Your heart is the hardest working muscle in your body. The average human heart beats 72 times every minute. That’s more than 100,000 times every day!
Day in, day out, your heart works hard to keep blood moving through your body to supply your organs and tissues with oxygen and nutrients needed to survive.
If one or more of your coronary arteries – the vessels that supply blood to your heart – are blocked, your doctor may recommend a coronary artery bypass graft (CABG) surgery to treat your heart disease.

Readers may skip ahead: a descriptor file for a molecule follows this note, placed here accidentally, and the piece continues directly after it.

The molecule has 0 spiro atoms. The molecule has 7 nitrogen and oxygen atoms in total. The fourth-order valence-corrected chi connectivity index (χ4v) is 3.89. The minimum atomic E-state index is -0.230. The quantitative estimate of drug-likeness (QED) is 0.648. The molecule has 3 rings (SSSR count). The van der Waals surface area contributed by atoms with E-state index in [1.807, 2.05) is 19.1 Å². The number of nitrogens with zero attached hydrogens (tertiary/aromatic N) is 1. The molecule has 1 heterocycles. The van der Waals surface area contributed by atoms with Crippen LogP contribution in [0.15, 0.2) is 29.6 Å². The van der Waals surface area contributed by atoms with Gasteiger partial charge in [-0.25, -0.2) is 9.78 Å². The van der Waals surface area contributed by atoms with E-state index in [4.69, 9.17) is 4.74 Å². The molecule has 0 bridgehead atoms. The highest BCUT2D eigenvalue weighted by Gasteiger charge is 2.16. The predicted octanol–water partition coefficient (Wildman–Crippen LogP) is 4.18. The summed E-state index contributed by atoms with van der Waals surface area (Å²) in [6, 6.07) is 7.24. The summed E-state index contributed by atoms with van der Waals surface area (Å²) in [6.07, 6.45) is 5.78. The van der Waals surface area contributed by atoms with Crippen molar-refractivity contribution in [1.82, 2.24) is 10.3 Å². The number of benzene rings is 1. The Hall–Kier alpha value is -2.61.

You may hear your doctor refer to the surgery as CABG (pronounced like the vegetable, “cabbage”), but your friends and family are more likely to call it “a bypass.”
The surgery is called a bypass because the doctor creates a new path that bypasses, or goes around, a blockage in the arteries of your heart to restore blood flow and keep your heart beating. When you hear that someone had a triple bypass, for example, it means that the doctor created three of these bypasses during one surgery.